It's a wide, wonderful world of Twitter...but how much of it is "real"? This might seem like an ironic question to pose towards an online platform for a social until you learn that the 'twitter bot industry' — devoted to the creation and propagation of fake accounts — is a multi-million dollar enterprise. Some bots are funny, but most are simply a pain in the keester.

Corporations have also flocked to Twitter for promoting their brands, with what could be described as mixed success. With all the fakes and marketers out there, it'd be nice to have an easy way to tell if a new follower is a genuine human being.

Enter Gabriela Tavares and Aldo Faisal, two computer scientists from Imperial College London who have cracked the code and figured out an algorithm that distinguishes between human, corporate, and cyborg twitter accounts. The details of their work were published today in PLoS One.

The key to their method: timing. The researchers studied the timestamps for over 160,000 tweets from known personal, corporate, and bot accounts. They tracked between 70 and 90 accounts for each user type.

Tavares and Faisal predicted that certain patterns existed in the timing of twitter posts for each type of user, which could then be used to tell three groups apart. And they were right.

For instance, real humans liked to tweet from 7 a.m. to midnight almost everyday of the week, while corporations mostly tweeted during the workday and rarely on the weekends. Bots were erractic and sent out a high, consistent volume of tweets all of the time.

Based on these trends, they were able to create a computer model that could accurately guess — 80 percent of the time — whether a user was a man, a machine, or a business.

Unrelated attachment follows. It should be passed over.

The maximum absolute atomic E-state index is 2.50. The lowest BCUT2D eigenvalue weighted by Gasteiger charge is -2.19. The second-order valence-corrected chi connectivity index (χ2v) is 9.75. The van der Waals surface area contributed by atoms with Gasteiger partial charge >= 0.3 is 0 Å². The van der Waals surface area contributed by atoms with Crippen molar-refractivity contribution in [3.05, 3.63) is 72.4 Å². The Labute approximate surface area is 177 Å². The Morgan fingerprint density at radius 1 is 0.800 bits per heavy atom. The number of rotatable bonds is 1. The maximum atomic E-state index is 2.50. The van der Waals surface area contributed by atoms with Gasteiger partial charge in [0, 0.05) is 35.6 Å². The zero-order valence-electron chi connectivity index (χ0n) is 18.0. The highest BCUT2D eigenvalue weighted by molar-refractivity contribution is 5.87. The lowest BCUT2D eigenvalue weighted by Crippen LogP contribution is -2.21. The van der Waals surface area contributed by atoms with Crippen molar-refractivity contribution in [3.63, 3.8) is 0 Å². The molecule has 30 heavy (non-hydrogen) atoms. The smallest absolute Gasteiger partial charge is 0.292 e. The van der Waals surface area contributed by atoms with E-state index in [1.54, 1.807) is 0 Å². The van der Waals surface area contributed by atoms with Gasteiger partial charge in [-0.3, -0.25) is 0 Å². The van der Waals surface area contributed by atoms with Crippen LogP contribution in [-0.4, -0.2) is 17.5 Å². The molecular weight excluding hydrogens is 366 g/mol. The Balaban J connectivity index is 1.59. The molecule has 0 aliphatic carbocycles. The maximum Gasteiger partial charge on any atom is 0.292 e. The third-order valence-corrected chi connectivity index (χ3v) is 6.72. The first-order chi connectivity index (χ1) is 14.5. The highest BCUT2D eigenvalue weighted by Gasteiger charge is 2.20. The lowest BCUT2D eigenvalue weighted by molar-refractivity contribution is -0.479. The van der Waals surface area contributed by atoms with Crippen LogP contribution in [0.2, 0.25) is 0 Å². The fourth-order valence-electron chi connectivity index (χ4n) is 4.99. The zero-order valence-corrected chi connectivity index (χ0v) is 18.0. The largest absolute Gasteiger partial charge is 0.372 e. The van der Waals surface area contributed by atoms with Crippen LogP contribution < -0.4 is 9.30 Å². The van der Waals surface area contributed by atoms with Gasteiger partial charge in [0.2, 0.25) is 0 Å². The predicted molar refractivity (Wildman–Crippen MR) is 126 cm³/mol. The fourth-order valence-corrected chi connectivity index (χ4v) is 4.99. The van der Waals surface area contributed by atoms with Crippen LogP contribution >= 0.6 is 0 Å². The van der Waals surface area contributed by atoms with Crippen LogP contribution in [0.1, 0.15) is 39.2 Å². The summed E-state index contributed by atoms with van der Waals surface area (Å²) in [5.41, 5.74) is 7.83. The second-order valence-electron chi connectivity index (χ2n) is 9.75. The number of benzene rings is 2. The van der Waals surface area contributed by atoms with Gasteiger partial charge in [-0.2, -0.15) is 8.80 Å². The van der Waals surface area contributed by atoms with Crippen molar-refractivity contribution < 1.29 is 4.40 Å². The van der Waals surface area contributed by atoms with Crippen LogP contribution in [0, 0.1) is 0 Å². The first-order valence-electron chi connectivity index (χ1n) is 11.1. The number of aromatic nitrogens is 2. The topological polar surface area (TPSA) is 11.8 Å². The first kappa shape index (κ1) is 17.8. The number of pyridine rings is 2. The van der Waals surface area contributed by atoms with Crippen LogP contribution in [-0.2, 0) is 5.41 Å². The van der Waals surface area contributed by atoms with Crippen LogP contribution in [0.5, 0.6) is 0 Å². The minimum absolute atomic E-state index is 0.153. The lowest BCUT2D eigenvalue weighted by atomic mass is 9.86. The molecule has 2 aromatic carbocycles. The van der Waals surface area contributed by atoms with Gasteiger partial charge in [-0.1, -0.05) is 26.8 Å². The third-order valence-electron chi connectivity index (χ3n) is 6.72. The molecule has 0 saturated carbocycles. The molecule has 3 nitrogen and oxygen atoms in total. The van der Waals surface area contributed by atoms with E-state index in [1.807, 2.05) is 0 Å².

Arguably the coolest thing that the scientists uncovered was an equation that could predict when one of these users would send their next tweet.

Because Twitter places restrictions on how much data can be collected from the site, the team developed an open-source software called Twitter Reality Miner that scooped information from the media platform, but within its prescribed rules. It is publically available so others can replicate their work or find new patterns in Twitter usership.

It's hard to tell how these findings will impact the Twittersphere. The work provides lessons on human decision-making and how we decide to portray ourselves over an electronic broadcast, but also provide clues on how to mimic human behavior. Programmers could adapt the algorithms to devise better 'bot-blocking' Twitter apps, but on the other hand, people might use the research to build bots that seem more like humans, given there are already projects geared toward this goal.

"The identification and classification of specific types of users on Twitter can be useful for a variety of purposes, from the computational social sciences, focusing advertisement and political campaigns, to filtering spam, identity theft and malicious accounts," concluded Faisal.

Source: Tavares G, Aldo Faisal A. Scaling-Laws of Human Broadcast Communication Enable Distinction between Human, Corporate and Robot Twitter Users. PLoS One. 2013.